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You Can Now See The Posters From Boston's Women's March Online

The team photographs all the posters they collected from the Women's March in Boston. (Courtesy Dietmar Offenhuber/Art of the March)MoreCloseclosemore
The team photographs all the posters they collected from the Women's March in Boston. (Courtesy Dietmar Offenhuber/Art of the March)

Ever wonder what happened to the signs from the Women's March in Boston last year?

With the help of Northeastern University, a team of scholars, students and volunteers created an online archive of more than 6,000 posters and pieces of artwork from the Jan. 21, 2017 protest.

The online repository is called "Art of the March," and the website features digital images of signs collected from Boston Common before they were discarded by city park services.

An arrangement of signs along the iron fence of the Central Burying Ground on the Boston Common. (Nathan Felde/Art of the March)
An arrangement of signs along the iron fence of the Central Burying Ground on the Boston Common. (Nathan Felde/Art of the March)

"We had absolutely no idea how to move them," said Alessandra Renzi, associate professor of communications at Concordia University in Montreal, and one of the principal investigators for the project.

It all started with the protestors, Renzi explained. As the event came to an end, the marchers organized their signs along a fence at the Common, and when the park was about to discard the collection, Renzi and a small team — including Dietmar Offenhuber and Nathan Felde, two professors from Northeastern — decided to save the posters and cram them into a rental van. "The van was about to explode," Renzi remembered.

Unloading the rented van. (Dietmar Offenhuber/Art of the March)
Unloading the rented van. (Dietmar Offenhuber/Art of the March)

After keeping the collection in storage, the team found a space to document and photograph the posters with the help of researchers and students at Northeastern.

"It functions partly as a museum of historical artifacts, and partly as an art gallery documenting the aesthetic and creative expressions of people who take it upon themselves to express their opinions, and to engage themselves in civic struggle for social justice," she explained.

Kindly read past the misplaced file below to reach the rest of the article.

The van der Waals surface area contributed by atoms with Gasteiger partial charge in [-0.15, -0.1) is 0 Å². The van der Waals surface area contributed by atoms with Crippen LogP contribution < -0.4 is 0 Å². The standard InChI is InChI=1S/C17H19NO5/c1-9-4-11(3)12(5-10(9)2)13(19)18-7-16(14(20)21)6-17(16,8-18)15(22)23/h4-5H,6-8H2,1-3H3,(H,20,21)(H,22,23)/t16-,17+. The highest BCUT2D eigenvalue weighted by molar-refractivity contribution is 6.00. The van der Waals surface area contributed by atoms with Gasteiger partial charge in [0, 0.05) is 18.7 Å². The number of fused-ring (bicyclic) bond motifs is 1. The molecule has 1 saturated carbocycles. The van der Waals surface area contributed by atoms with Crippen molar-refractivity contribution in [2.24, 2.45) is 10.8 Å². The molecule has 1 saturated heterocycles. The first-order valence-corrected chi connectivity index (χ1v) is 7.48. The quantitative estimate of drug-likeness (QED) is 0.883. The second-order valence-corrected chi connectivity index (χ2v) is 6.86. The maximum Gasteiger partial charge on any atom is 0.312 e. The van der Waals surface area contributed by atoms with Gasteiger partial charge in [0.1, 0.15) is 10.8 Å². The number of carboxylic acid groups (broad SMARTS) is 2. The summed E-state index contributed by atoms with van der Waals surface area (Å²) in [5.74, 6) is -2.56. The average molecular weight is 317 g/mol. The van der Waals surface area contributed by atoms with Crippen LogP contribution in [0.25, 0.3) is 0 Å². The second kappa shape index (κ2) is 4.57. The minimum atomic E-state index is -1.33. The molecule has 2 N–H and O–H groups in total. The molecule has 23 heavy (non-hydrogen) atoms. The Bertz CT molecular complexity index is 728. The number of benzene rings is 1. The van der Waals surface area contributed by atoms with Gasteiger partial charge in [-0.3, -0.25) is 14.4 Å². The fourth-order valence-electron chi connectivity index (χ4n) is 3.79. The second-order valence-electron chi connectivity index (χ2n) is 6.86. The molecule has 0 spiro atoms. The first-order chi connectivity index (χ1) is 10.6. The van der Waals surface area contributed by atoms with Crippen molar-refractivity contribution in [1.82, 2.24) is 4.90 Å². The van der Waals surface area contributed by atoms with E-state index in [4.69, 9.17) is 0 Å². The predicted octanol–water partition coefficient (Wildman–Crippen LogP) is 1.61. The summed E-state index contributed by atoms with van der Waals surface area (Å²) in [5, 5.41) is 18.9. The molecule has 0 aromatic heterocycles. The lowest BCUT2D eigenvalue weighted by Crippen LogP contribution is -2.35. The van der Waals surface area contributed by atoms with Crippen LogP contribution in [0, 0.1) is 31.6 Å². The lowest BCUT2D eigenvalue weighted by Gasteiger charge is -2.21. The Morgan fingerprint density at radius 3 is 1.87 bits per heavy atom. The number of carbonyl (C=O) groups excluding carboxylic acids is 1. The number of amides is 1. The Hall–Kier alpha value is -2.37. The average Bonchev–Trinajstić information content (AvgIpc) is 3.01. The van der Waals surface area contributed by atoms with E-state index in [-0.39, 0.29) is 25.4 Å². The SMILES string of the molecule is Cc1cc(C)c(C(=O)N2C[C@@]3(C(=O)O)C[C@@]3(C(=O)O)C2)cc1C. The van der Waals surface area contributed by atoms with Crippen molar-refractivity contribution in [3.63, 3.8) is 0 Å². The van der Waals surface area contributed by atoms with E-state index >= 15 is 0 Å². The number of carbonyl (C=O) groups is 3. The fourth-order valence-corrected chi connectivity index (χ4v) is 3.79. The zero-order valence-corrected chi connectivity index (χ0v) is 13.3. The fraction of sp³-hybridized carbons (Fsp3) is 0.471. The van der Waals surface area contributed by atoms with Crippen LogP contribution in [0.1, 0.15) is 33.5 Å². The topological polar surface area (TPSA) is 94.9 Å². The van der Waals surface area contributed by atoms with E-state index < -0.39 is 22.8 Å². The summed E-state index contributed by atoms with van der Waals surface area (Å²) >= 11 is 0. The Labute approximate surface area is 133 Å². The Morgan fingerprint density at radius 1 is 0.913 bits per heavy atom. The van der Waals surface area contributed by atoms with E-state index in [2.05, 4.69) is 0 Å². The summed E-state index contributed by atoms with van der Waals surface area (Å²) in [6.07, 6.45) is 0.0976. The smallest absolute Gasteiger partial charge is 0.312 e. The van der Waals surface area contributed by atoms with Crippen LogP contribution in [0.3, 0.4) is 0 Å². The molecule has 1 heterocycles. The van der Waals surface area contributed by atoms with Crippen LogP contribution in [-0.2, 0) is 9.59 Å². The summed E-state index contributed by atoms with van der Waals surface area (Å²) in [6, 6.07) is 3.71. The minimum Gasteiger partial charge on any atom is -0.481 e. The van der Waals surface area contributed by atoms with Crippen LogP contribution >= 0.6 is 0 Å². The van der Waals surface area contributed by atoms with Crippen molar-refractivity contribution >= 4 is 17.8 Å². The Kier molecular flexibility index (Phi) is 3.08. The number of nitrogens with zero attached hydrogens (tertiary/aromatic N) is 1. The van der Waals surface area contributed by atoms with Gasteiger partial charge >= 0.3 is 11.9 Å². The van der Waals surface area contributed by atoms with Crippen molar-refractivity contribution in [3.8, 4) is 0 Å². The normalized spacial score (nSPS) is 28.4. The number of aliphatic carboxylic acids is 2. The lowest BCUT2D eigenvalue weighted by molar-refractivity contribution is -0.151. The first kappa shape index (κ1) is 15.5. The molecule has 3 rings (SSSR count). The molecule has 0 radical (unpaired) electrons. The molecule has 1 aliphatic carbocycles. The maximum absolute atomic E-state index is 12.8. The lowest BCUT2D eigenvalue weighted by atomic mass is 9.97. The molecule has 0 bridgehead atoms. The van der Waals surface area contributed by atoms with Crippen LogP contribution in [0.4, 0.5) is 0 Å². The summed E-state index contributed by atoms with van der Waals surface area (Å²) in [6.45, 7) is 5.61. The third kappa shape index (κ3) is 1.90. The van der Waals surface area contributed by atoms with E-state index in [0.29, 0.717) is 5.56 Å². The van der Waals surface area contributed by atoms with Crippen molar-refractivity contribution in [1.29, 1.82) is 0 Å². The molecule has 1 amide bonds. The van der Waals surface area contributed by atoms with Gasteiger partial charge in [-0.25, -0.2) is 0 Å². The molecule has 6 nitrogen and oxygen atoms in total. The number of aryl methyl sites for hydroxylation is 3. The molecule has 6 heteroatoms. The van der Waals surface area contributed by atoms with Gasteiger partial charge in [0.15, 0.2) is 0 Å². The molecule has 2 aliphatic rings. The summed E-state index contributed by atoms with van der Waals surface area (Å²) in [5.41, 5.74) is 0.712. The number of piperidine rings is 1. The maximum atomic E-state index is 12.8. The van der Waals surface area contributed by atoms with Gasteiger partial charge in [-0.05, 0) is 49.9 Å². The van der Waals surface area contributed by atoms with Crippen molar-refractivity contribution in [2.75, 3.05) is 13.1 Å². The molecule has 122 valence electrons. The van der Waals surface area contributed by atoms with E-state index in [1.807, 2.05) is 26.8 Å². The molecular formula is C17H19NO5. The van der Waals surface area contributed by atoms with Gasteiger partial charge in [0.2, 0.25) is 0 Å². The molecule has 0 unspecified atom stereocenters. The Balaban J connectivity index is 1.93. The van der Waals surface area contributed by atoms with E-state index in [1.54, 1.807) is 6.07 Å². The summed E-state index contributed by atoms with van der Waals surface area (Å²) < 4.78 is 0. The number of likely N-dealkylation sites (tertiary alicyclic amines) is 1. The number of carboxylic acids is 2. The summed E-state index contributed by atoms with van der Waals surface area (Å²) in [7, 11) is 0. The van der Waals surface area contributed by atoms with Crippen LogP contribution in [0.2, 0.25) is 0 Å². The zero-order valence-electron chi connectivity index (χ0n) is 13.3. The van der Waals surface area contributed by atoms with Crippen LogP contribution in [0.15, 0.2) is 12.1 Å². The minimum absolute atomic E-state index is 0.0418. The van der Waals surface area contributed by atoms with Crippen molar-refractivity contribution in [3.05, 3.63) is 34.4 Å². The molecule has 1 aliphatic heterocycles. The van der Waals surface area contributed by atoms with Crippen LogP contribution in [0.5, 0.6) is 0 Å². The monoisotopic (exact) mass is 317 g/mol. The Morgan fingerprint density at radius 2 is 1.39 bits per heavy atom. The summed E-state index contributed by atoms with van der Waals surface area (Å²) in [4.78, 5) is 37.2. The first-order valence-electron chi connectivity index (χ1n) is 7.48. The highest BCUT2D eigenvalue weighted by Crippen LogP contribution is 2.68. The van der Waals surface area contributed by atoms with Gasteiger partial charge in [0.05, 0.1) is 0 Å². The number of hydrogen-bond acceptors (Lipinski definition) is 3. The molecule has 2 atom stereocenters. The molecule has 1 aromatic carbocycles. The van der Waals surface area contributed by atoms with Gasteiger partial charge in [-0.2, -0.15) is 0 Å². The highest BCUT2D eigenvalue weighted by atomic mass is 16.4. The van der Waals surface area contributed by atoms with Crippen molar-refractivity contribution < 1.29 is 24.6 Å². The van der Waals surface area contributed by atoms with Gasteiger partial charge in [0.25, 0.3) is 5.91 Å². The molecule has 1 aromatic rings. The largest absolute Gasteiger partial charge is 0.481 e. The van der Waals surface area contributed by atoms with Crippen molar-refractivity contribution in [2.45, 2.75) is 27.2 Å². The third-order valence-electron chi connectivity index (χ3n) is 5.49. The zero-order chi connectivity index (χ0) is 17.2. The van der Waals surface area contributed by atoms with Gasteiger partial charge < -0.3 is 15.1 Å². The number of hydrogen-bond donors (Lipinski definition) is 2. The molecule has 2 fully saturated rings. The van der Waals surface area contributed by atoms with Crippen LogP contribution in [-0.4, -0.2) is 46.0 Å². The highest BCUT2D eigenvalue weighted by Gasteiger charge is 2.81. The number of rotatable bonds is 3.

This April 2017 photo shows how some of the posters were documented and digitized. (Dietmar Offenhuber/Art of the March)
This April 2017 photo shows how some of the posters were documented and digitized. (Dietmar Offenhuber/Art of the March)

Renzi noted that while last year's Women's March in Boston was a peaceful event, other protests — such as those at G8 summits, or at events in Charlottesville — were notably violent.

"It's always a risk to go to protests," Renzi said. "In a way, this is a gallery that exhibits the artistic expression of that dissent."

When asked if she had a favorite sign, Renzi said it was hard to pick.

"There are some really beautifully made signs about indigenous sovereignty, and the need to protect water. There are children's signs that are beautiful. I also like the ones that speak about the past," Renzi said. "And there are some really funny ones that relate to memes and viral images that circulate online."

An interactive visualization of the archive is coming soon, Renzi added. For now, check out this mini-doc on how they made the archive:

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